Southwestern Pine Tip Moth
The larval stage of this pest most often damages Austrian, mugo, scots and ponderosa pines.
Tips of pine trees are brown and curled. Upon closer inspection, small holes can be visible at branch tips. Enlarge below image for better view of damage.
Moth adults emerge in midspring after spending the winter as pupae at the base of tree trunks. Eggs are laid on the twig terminals during the “candling stage” of pine tree shoots. Larvae hatch out of the eggs and tunnel into needles and feed. Larvae drop to the ground around August-September and pupate. There is only 1 generation per year.
Young larvae do minimal damage as they just feed on individual needles. As they mature, they move into the shoots and feed inside. This causes the shoots to “crook.” After multiple generations of infestation, tree growth is stunted.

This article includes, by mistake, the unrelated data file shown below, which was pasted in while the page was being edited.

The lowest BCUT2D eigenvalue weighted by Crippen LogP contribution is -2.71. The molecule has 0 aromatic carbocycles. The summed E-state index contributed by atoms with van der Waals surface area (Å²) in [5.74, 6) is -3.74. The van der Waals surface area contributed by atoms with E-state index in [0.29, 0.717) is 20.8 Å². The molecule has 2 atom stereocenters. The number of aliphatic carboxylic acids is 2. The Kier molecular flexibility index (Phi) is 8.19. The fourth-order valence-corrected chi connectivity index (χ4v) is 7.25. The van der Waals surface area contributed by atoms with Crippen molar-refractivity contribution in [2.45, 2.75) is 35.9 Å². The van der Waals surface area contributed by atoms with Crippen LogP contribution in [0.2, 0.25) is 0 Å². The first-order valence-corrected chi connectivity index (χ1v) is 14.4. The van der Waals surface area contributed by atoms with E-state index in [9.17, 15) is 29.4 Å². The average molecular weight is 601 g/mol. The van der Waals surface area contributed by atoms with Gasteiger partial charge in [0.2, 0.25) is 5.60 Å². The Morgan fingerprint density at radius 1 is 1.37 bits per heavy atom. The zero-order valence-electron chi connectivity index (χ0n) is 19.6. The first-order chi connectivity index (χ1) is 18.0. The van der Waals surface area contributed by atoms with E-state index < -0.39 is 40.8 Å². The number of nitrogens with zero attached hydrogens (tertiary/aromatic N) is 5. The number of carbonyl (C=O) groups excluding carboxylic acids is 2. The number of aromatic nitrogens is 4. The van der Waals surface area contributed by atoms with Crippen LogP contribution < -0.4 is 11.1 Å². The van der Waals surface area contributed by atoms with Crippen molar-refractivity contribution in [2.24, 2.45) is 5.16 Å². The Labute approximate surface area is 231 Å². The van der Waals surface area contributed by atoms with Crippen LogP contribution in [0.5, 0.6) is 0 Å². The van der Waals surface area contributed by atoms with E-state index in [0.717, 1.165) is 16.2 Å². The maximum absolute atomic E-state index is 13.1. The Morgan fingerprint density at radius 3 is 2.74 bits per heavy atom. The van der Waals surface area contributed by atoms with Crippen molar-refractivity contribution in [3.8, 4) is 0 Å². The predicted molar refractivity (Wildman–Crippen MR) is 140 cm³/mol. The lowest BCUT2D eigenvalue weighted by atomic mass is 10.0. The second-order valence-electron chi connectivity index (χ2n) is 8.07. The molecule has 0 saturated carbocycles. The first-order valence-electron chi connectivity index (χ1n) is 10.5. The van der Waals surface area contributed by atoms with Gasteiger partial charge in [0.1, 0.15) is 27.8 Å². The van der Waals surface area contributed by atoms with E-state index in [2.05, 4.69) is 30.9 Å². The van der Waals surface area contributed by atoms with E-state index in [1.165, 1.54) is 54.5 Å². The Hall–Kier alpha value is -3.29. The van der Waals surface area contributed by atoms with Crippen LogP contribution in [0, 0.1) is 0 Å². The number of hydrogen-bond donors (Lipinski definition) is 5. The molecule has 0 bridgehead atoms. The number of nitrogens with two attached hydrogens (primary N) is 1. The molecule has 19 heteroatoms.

In most instances, natural enemies knock the population of southwestern pine tip moth back in check. However, there are insecticide applications available to kill larvae if necessary. Timely pyrethroid sprays or systemic acephate have shown to be effective treatments.
For more information on pine tip moths, see Colorado State University extension bulletin 5.529: http://www.ext.colostate.edu/pubs/insect/05529.html